Yoga Bends Back the Years

Mary Stewart would not have believed that hips that wouldn’t move at 49 would suddenly change their minds at 50.

“My hips were completely stuck”, says the co-author of Stretch and Relax, a book of yoga exercises. “Then suddenly I could get the soles of my feet together, my knees on the floor and my head on the ground beyond my feet. The last six inches of getting my head on the floor happened from one day to the next. Then I found I could do the lotus position flat on my back – impossible six months earlier.”

yoga

The book covers beginners’ exercises, advanced exercises, exercising in pairs, exercises for stiffness and for stress, and even exercises for pregnancy. Except in the latter section, most of the photographs are of Mary Stewart’s co-author, Maxine Tobias (40, thin, wiry and athletic) going through her paces.

But there are a few of Mary, too, and the wonderfully encouraging thing about Mary is that she is not thin, wiry and athletic – and, at 52, in spite of her energy and youthful charm, not so very young either.

Mary did not take up yoga until she was 35, when her three children, now grown up, were at school. In those days very few people were doing it. Joan Price of the Face Place, one of the few, took her off to weekly classes with Stella Cherfas: “very relaxing, doing deep breathing, I felt marvelous, and lost weight. I even got to be able to stand on my head for the first time in my life.”

Then she went to classes with BKS Iyengar, Yehudi Menuhin’s teacher, “and he could get you to move your body in a way you never thought possible. He was a tremendous old bully. I was both terrified and exhilarated.”

yoga class

Then, around 1970, the Inner London Education Authority started evening classes in yoga and needed teachers. So, barely two years after starting to learn, Mary found herself teaching. “I may say, for a lot of us, but fortunately they didn’t expect us to teach meditation!”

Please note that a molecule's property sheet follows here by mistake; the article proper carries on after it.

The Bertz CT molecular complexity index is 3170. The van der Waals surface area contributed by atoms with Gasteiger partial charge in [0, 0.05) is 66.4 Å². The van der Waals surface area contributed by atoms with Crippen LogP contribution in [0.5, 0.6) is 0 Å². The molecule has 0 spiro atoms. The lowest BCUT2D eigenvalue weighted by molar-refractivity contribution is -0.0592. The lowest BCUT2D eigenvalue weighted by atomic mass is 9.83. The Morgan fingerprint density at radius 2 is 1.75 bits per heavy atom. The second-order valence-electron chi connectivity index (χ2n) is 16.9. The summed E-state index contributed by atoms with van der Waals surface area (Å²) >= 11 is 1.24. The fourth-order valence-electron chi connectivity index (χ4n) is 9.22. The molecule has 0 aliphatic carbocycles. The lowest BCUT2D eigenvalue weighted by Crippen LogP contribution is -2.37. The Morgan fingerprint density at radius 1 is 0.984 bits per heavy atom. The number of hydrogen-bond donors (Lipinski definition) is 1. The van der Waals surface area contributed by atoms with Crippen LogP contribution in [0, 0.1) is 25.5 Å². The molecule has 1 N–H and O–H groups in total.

She and Maxine met them, and they now both give several classes a week, each with 12 or 15 people. “I prefer groups”, says Mary. “The one-to-one relationship is very claustrophobic. I like beginners. I also train people to teach. I myself now go to another ex-pupil of Iyengar’s and she didn’t start yoga until she was 55. She’s now 78.”

She is still amazed by how yoga exercises can change people’s lives. “Most people look on their bodies as so much luggage. But you can change what’s in your head by working through your body – a great deal easier than doing it through your mind. To work from the known to the unknown is much less difficult. I feel I’m more alive than I ever was before. Among pupils of mine I’ve seen so many lives transformed.”

She does half an hour’s deep breathing, relaxation and concentration after getting breakfast for her husband Keith at home in Chiswick, London, and an hour and a half’s exercise practice every morning. “As I teach it, I must at least attempt it; and anyway I find it fun and fascinating.”

She does head and shoulder stands between 4.30 and 5.30 every evening (though never when she has a period) to unwind after the day.

“I’m still very stiff compared with other people, but you learn a lot if you’re stiff: I’ve seen dancers who are so supple that they’re too floppy to learn. Anyway, yoga is not geared to performance but to being whole. Unlike ordinary exercise it’s slow and safe.

yoga for weight loss

“It’s basically about unity – health is a by-product. All the same, one of the first things yoga cured was my cystitis. I had it chronically and it went, slowly, over the first 18 months. A couple of years later when I hurt my back the cystitis came back, and I discovered I could cure it by relaxing in a certain way. I could switch it off in 20 minutes.

“I used to suffer from general backaches, endless stomach trouble and the occasional migraine, but I can’t remember when I last took an aspirin. I was very overweight, too and now I’ve lost quite a bit of weight.

“My formerly flat feet are now a work of art. Believe me, a great deal of work has gone into them. It’s not a painless path. But you find that it is possible to be comfortable with your body.”